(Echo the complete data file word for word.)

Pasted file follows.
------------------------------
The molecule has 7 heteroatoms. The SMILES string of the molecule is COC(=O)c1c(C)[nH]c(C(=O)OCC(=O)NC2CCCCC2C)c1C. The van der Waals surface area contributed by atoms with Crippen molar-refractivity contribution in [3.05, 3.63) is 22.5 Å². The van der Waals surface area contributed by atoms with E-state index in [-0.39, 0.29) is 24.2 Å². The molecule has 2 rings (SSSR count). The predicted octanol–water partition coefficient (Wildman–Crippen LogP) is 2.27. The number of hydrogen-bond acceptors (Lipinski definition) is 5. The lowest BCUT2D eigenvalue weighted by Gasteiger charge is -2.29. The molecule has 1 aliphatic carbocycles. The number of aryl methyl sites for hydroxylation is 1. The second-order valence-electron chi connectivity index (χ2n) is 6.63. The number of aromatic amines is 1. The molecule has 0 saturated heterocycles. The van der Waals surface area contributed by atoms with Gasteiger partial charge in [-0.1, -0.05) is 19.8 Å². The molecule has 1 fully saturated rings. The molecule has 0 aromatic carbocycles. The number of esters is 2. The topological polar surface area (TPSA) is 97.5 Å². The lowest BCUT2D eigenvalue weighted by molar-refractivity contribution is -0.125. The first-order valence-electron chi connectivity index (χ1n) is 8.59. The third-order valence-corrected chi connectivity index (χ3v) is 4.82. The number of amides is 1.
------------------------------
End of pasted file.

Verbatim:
The molecule has 7 heteroatoms. The SMILES string of the molecule is COC(=O)c1c(C)[nH]c(C(=O)OCC(=O)NC2CCCCC2C)c1C. The van der Waals surface area contributed by atoms with Crippen molar-refractivity contribution in [3.05, 3.63) is 22.5 Å². The van der Waals surface area contributed by atoms with E-state index in [-0.39, 0.29) is 24.2 Å². The molecule has 2 rings (SSSR count). The predicted octanol–water partition coefficient (Wildman–Crippen LogP) is 2.27. The number of hydrogen-bond acceptors (Lipinski definition) is 5. The lowest BCUT2D eigenvalue weighted by Gasteiger charge is -2.29. The molecule has 1 aliphatic carbocycles. The number of aryl methyl sites for hydroxylation is 1. The second-order valence-electron chi connectivity index (χ2n) is 6.63. The number of aromatic amines is 1. The molecule has 0 saturated heterocycles. The van der Waals surface area contributed by atoms with Gasteiger partial charge in [-0.1, -0.05) is 19.8 Å². The molecule has 1 fully saturated rings. The molecule has 0 aromatic carbocycles. The number of esters is 2. The topological polar surface area (TPSA) is 97.5 Å². The lowest BCUT2D eigenvalue weighted by molar-refractivity contribution is -0.125. The first-order valence-electron chi connectivity index (χ1n) is 8.59. The third-order valence-corrected chi connectivity index (χ3v) is 4.82. The number of amides is 1.